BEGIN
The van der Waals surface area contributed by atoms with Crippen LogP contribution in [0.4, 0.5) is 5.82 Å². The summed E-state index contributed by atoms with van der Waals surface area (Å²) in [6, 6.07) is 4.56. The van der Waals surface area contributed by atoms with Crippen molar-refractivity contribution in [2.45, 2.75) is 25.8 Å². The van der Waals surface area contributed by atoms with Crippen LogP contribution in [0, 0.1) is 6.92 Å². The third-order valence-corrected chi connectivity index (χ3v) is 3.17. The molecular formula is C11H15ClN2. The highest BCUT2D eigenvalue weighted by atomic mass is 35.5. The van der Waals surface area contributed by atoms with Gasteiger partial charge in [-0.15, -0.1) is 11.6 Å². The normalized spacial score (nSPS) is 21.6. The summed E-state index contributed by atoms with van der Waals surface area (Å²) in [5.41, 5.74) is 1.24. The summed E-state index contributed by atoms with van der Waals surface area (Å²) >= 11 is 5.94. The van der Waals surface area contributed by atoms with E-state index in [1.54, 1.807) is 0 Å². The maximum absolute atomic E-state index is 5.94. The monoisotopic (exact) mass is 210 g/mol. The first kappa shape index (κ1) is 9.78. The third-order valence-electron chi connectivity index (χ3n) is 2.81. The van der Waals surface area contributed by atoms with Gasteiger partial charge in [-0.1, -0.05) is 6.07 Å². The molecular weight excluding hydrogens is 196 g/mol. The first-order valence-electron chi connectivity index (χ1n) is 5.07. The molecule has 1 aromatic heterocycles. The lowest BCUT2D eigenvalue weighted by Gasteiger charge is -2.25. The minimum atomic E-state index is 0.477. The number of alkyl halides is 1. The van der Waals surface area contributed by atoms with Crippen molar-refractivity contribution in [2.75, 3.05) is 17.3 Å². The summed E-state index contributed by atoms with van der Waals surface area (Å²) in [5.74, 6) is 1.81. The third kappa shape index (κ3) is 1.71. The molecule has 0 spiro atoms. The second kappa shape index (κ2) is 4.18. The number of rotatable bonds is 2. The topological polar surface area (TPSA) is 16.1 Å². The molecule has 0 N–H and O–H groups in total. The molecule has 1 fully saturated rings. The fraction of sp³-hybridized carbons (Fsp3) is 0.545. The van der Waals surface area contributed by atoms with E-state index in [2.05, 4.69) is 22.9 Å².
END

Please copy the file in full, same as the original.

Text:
The van der Waals surface area contributed by atoms with Crippen LogP contribution in [0.4, 0.5) is 5.82 Å². The summed E-state index contributed by atoms with van der Waals surface area (Å²) in [6, 6.07) is 4.56. The van der Waals surface area contributed by atoms with Crippen molar-refractivity contribution in [2.45, 2.75) is 25.8 Å². The van der Waals surface area contributed by atoms with Crippen LogP contribution in [0, 0.1) is 6.92 Å². The third-order valence-corrected chi connectivity index (χ3v) is 3.17. The molecular formula is C11H15ClN2. The highest BCUT2D eigenvalue weighted by atomic mass is 35.5. The van der Waals surface area contributed by atoms with Gasteiger partial charge in [-0.15, -0.1) is 11.6 Å². The normalized spacial score (nSPS) is 21.6. The summed E-state index contributed by atoms with van der Waals surface area (Å²) in [5.41, 5.74) is 1.24. The summed E-state index contributed by atoms with van der Waals surface area (Å²) >= 11 is 5.94. The van der Waals surface area contributed by atoms with E-state index in [1.54, 1.807) is 0 Å². The maximum absolute atomic E-state index is 5.94. The monoisotopic (exact) mass is 210 g/mol. The first kappa shape index (κ1) is 9.78. The third-order valence-electron chi connectivity index (χ3n) is 2.81. The van der Waals surface area contributed by atoms with Gasteiger partial charge in [-0.1, -0.05) is 6.07 Å². The molecular weight excluding hydrogens is 196 g/mol. The first-order valence-electron chi connectivity index (χ1n) is 5.07. The molecule has 1 aromatic heterocycles. The lowest BCUT2D eigenvalue weighted by Gasteiger charge is -2.25. The minimum atomic E-state index is 0.477. The number of alkyl halides is 1. The van der Waals surface area contributed by atoms with Crippen molar-refractivity contribution in [2.75, 3.05) is 17.3 Å². The summed E-state index contributed by atoms with van der Waals surface area (Å²) in [5.74, 6) is 1.81. The third kappa shape index (κ3) is 1.71. The molecule has 0 spiro atoms. The second kappa shape index (κ2) is 4.18. The number of rotatable bonds is 2. The topological polar surface area (TPSA) is 16.1 Å². The molecule has 0 N–H and O–H groups in total. The molecule has 1 fully saturated rings. The fraction of sp³-hybridized carbons (Fsp3) is 0.545. The van der Waals surface area contributed by atoms with E-state index in [2.05, 4.69) is 22.9 Å².